03/01/2012 10:45 | By James Gover, contributor, MSN Cars

Renault Master review (2010 onwards)

A review of the Renault Master


Renault Master (© Renault)

Model: Renault Master
Bodystyle: Panel van long wheelbase /medium roof
Engine: 2.3 dCi 125 diesel
Transmission: six-speed manual
Date of test: December 2011

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Gallery: Renault Master (2010 onwards)

What is it?

Renault Master (© Renault)

It's a van! In case the pictures haven't already given that one away. Not the usual fodder for an MSN Cars road test, granted, but the Master panel van is an important product for Renault. It's also potentially crucial to the thousands of tradespeople, delivery drivers and fleet managers who'll be on the lookout for new vans right about now.

We could have simply run Renault's largest light commercial vehicle (LCV) over the usual mix of A-roads, B-roads and motorways that we head for on our passenger car tests. We could have, but that wouldn't reveal the whole story.

The Master is a specialist load carrier so as well as the usual road routes, we needed some weighty objects to stick in it. As luck would have it, the van's arrival just happened to coincide with my moving house. The perfect panel van test was on.

Where does it fit?

Renault Master (© Renault)

This generation of the Master launched in mid-2010 with confidence high at Renault that this was the van to export its dominance in the European LCV market to British shores. Standing in its way are large panel van household names like Ford's Transit and the Mercedes-Benz. Alongside them are models like Citroën's popular Relay and the Vauxhall Movano, which is based on the same platform as the Master.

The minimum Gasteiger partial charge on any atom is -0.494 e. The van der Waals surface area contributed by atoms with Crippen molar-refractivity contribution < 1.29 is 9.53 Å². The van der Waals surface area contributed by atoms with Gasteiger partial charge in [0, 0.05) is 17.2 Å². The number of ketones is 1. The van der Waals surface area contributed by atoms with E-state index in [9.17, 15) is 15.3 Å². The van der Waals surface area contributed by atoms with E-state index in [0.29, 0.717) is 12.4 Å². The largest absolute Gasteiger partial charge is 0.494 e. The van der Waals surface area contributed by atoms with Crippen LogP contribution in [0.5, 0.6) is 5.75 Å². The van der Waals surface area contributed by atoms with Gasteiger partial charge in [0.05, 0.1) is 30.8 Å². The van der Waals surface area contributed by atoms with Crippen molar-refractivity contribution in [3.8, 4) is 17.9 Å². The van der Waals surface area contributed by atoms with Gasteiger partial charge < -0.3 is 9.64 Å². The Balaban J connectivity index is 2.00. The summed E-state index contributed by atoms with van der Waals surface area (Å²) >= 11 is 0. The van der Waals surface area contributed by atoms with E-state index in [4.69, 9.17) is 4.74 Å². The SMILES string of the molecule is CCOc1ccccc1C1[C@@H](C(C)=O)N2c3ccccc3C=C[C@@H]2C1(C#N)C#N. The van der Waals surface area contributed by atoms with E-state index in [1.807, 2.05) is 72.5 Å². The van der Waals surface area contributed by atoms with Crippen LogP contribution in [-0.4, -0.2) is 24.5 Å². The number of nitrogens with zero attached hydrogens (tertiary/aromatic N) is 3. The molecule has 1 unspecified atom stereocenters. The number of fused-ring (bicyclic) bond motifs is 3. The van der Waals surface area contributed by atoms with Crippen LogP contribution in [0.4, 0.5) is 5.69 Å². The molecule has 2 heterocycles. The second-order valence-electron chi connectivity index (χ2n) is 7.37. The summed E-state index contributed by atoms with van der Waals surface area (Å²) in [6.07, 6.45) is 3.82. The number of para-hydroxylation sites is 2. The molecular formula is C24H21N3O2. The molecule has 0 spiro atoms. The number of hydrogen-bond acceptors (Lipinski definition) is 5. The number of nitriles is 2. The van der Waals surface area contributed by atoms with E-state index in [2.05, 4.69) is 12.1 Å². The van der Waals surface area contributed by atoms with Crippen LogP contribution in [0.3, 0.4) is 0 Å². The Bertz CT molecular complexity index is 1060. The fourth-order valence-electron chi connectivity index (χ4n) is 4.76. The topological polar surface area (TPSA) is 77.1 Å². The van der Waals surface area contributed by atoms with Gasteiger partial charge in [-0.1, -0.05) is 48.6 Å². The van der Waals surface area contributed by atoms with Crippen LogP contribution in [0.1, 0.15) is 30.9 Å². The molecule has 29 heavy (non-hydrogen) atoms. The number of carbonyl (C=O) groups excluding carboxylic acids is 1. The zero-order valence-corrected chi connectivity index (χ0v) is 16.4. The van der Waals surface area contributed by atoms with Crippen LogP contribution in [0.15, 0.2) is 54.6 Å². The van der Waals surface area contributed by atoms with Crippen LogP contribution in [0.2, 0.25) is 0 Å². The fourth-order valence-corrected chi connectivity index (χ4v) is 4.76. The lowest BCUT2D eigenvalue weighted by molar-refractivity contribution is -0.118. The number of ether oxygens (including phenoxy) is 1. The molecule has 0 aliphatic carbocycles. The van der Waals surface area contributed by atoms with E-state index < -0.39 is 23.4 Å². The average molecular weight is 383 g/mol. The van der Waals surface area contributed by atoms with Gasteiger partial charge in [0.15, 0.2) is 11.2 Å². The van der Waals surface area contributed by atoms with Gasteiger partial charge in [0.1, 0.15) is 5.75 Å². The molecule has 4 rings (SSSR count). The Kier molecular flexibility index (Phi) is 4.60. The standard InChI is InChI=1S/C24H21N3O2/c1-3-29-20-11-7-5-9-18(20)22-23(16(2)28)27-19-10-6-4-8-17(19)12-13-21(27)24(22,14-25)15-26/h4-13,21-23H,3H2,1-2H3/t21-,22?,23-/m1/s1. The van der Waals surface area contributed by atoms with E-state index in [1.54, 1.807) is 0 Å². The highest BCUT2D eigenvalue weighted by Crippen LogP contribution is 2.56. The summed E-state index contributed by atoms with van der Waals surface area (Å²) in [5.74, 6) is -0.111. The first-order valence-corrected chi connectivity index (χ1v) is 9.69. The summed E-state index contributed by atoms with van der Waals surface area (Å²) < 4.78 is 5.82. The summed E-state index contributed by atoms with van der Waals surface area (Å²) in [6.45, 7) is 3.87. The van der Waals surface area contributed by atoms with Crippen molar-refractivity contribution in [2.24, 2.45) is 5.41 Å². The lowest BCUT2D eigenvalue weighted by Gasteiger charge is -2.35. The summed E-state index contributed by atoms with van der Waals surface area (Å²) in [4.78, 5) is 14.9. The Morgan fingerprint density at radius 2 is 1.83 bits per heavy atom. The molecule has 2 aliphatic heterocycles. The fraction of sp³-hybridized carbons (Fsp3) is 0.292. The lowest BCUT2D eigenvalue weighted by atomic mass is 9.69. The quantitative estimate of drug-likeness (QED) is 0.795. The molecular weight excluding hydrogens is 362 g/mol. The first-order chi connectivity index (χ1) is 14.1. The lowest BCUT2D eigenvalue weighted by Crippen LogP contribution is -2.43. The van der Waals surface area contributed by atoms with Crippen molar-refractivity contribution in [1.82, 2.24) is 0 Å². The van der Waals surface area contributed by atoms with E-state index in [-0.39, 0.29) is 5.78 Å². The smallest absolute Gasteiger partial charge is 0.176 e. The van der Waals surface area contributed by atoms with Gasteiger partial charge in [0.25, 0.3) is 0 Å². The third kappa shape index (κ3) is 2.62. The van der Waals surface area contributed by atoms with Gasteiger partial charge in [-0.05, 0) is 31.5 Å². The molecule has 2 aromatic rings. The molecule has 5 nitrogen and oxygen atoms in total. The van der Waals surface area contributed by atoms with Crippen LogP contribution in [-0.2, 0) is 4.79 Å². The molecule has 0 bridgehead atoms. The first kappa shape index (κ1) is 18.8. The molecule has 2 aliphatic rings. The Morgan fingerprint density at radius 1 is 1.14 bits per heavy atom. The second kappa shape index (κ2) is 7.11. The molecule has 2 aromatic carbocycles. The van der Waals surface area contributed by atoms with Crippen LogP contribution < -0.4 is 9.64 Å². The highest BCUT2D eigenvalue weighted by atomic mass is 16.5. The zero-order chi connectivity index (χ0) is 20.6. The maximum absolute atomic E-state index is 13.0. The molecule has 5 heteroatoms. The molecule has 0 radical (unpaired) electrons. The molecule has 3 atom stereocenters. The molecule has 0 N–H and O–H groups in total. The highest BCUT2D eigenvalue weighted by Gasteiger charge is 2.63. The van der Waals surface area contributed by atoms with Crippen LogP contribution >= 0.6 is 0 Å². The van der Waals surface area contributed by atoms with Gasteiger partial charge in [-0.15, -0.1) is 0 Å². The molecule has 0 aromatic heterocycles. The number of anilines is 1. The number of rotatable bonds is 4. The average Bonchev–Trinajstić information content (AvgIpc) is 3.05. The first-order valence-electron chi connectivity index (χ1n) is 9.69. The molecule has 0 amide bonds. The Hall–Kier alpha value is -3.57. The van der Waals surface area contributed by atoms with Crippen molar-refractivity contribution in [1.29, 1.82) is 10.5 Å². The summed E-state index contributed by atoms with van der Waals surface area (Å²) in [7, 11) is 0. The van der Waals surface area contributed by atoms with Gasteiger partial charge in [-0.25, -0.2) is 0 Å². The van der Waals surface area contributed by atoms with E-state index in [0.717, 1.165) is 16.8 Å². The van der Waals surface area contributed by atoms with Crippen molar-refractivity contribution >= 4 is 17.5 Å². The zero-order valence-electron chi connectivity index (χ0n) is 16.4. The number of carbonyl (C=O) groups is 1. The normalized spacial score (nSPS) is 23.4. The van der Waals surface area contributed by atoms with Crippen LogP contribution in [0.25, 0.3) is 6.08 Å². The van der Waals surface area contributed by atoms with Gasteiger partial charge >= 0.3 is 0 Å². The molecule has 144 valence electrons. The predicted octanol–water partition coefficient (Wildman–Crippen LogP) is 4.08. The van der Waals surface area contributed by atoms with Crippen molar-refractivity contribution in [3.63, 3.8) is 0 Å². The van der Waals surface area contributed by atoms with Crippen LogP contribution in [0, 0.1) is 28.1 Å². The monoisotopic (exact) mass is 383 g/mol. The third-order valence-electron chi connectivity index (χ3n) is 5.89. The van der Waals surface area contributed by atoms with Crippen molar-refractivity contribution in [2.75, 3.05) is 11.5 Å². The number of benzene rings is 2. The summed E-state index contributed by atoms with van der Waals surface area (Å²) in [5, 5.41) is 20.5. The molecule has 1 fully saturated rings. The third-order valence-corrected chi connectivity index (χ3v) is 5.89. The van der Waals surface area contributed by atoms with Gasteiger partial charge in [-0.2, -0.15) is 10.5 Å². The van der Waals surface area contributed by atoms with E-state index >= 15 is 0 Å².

Each of these large panel van stalwarts has a baffling model range with numerous engine, bodystyle and load capacity options. It's far more of a mix 'n' match affair than your typical passenger car purchase and it makes choosing between the top models a little tricky. Renault hopes to lure customers Master's direction with low running costs, the option of front- or rear-wheel-drive and colour screen sat-nav standard on most models.

Is it for you?

Renault Master (© Renault)

The Renault Master we tested was an LM 35, a long-wheelbase / medium-roof model with a 3,500kg gross vehicle weight. It sits at the upper end of the Master range from a size standpoint, measuring in at well over six metres long and packing nearly 2.5 metres of width between the two mirror tips.

There's room in it for 13 cubic meters of air and you can get at it either through the side-hinged rear doors or by hauling open the sliding side door on the flank. The maximum payload is 1,530kg and power is sent to the front wheels by the 2.3-litre dCi diesel engine that Renault developed specifically with commercial vehicle usage in mind.

The price for this particular package is over £25,500. Renault's TomTom sat-nav system is thrown in but air-conditioning and the advisable rear parking sensors come in the Convenience Plus option pack for £750 extra. A second sliding side door is £300.

What does it do well?

Renault Master (© Renault)

This particular Master is quite a size and because of that, the 2.3-litre four-cylinder diesel engine in the nose doesn't exactly inspire confidence. It only generates 123hp in this guise and, although there is a lustier 148hp version available, many of the Master's rivals have 3.0-litre units heading up their ranges.